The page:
Last year I had an exhibition in London that mixed two things I love – yoga and art. What more could I ask for?
A small dream came true – my work was on display in a yoga centre. It was my longest exhibition and took place at at the wonderful Evolve Wellness Centre, a relaxing and airy venue in a South Kensington mews in London. Apart from brightening up the building I sold a few pieces, so all parties were happy. My work went up on the walls in September 2015 until May 2017, so it’s a great addition to my artist CV.
It’s a testament to my yoga practice that I managed to carry ALL these paintings home again (though I’d have struggled on those London buses without my good friend Karen helping me to transport them onto the train!). Those sun salutes must be working! 🙂
HOW YOGA HELPS MY ART PRACTICE
I’ve been doing yoga on and off for twenty years, the latest “off” being down to a broken collarbone. Not only does it keep me fit and healthy, yoga helps feed my brain and stimulate my creativity. This quote by B. K. S. Iyengar sums up why it’s a good thing for both myself and my art:
“Healthy plants and trees yield abundant flowers and fruits. Similarly, from a healthy person, smiles and happiness shine forth like the rays of the sun.”
- Yoga’s a great way to start the day: While I do love going to classes, practising at home is more convenient when I’m painting. I signed up to Do Yoga With Me and as a result I can keep up my practice in the comfort of my own home.
- It helps me focus, especially if I haven’t had as much sleep as I’d like.
- Post-yoga relaxation or meditation is inspirational. I often draw the colours and textures of my abstract works from these times.
- Painting a big canvas or needing to stretch to make a stained glass panel? Lucky that I can now! 🙂
- And best of all – I can keep my yoga gear on to work!
The jewel-like colours I choose for my paintings are frequently influenced by the seven main chakras. These are energy centres aligned along the spine and their colourful symbolism makes for great inspiration. Chakra itself means wheel or cycle, each one is a different colour and represents a different area of the body (Anahata, for example, is green and is situated at the heart). The “wheels” themselves bridge the energetic and physical bodies, corresponding to various emotions and stimuli. Additionally, there are various yoga poses that go with each.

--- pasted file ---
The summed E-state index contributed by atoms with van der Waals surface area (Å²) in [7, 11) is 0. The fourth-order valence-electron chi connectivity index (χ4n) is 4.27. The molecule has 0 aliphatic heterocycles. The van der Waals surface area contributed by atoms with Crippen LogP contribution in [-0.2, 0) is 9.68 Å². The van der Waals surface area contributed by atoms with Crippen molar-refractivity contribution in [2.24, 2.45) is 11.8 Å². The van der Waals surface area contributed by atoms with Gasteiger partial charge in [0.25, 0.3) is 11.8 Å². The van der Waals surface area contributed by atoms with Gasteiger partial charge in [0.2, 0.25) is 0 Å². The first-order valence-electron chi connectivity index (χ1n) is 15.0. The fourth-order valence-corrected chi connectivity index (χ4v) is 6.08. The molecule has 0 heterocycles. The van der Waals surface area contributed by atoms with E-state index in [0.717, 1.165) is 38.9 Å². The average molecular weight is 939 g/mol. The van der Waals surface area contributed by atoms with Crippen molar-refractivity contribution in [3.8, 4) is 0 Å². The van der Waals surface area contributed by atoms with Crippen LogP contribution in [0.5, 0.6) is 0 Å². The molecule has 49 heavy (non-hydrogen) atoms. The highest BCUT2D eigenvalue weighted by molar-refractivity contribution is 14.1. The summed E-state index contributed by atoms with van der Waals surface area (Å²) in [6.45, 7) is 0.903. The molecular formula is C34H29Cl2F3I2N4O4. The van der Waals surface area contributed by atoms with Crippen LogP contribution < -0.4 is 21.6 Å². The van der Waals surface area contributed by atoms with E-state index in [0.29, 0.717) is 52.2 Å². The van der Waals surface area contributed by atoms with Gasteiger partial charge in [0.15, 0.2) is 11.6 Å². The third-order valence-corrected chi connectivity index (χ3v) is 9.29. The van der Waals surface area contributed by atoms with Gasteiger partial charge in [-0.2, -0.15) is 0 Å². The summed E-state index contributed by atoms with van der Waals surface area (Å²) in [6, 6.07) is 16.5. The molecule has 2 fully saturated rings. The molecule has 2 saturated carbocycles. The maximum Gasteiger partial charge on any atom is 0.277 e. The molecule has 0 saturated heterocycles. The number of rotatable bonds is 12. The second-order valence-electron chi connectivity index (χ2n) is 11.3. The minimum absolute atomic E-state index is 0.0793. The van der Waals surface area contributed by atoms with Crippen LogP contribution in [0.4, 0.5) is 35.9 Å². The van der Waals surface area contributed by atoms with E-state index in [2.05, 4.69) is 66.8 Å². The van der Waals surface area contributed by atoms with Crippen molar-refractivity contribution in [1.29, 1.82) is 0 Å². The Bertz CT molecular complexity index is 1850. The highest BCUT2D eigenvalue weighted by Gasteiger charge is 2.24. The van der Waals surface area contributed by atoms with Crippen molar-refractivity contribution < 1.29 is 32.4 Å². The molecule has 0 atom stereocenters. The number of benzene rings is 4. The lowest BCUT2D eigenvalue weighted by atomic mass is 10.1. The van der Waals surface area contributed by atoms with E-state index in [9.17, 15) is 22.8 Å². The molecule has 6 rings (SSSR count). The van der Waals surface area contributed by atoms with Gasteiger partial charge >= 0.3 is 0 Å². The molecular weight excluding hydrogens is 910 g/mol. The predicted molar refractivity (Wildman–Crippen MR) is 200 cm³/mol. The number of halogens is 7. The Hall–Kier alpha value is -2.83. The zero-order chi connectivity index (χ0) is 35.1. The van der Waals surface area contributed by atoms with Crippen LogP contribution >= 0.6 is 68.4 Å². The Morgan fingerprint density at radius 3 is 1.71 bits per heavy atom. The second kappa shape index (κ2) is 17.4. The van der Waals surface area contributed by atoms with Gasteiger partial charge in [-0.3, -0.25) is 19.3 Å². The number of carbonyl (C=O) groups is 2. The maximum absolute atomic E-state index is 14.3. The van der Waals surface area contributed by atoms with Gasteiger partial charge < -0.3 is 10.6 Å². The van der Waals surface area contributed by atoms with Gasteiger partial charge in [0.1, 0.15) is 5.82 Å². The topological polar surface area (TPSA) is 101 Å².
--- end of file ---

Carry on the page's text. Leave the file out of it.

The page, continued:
When you see a depiction of a chakra, you’ll see a circular symbol with petals around the edge. Anahata has twelve of these and a six-pointed star in the middle like a Star of David. In my paintings I’m less concerned about depicting the actual chakra images than conjuring up a “feel” of them. Hence I use bright acrylics, often more than one colour if I’m considering the “influence” of two or more chakras and gold leaf. As well as the dazzling chiyogami paper that has become a feature of much of my work.
YOGA AND ART
In December 2016 yoga and art teamed up for me when Tri Yoga in London got in touch. Each year they hold a charity raffle and in 2016 they were supporting the Magic Breakfast. As a former long-time Londoner and Tri Yoga visitor, I was delighted to contribute some artwork to help a worthy charity. This one aims to see children going to school well-nourished and therefore able to focus on their morning lessons. See for yourself by clicking through to their page. Needless to say, I was over the moon to see that Tri Yoga patrons snapped up all five of my works. A great gift in itself that I had a hand in helping to raise the £15 000 that will be so useful.
Do you have any passions that inspire your artwork? Let me know in the comment section.